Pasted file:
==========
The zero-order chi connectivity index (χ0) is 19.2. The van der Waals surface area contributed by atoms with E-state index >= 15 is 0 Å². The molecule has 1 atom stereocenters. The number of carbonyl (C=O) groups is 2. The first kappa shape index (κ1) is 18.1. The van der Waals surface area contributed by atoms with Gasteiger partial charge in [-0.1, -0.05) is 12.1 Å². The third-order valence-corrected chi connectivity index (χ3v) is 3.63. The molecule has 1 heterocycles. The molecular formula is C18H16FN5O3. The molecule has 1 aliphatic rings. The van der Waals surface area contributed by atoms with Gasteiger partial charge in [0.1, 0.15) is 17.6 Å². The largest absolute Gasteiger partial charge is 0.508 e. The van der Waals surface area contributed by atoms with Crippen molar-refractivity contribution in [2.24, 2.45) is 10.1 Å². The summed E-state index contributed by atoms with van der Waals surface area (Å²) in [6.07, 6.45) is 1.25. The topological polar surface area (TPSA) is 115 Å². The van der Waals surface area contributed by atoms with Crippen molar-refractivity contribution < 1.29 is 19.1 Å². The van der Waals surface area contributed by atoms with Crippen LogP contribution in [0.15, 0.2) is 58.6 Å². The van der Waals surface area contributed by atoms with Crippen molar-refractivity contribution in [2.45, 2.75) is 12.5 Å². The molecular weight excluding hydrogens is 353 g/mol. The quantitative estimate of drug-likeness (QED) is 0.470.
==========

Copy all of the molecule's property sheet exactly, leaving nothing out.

The zero-order chi connectivity index (χ0) is 19.2. The van der Waals surface area contributed by atoms with E-state index >= 15 is 0 Å². The molecule has 1 atom stereocenters. The number of carbonyl (C=O) groups is 2. The first kappa shape index (κ1) is 18.1. The van der Waals surface area contributed by atoms with Gasteiger partial charge in [-0.1, -0.05) is 12.1 Å². The third-order valence-corrected chi connectivity index (χ3v) is 3.63. The molecule has 1 heterocycles. The molecular formula is C18H16FN5O3. The molecule has 1 aliphatic rings. The van der Waals surface area contributed by atoms with Gasteiger partial charge in [0.1, 0.15) is 17.6 Å². The largest absolute Gasteiger partial charge is 0.508 e. The van der Waals surface area contributed by atoms with Crippen molar-refractivity contribution in [2.24, 2.45) is 10.1 Å². The summed E-state index contributed by atoms with van der Waals surface area (Å²) in [6.07, 6.45) is 1.25. The topological polar surface area (TPSA) is 115 Å². The van der Waals surface area contributed by atoms with Crippen molar-refractivity contribution < 1.29 is 19.1 Å². The van der Waals surface area contributed by atoms with Crippen LogP contribution in [0.15, 0.2) is 58.6 Å². The van der Waals surface area contributed by atoms with Crippen molar-refractivity contribution in [2.45, 2.75) is 12.5 Å². The molecular weight excluding hydrogens is 353 g/mol. The quantitative estimate of drug-likeness (QED) is 0.470.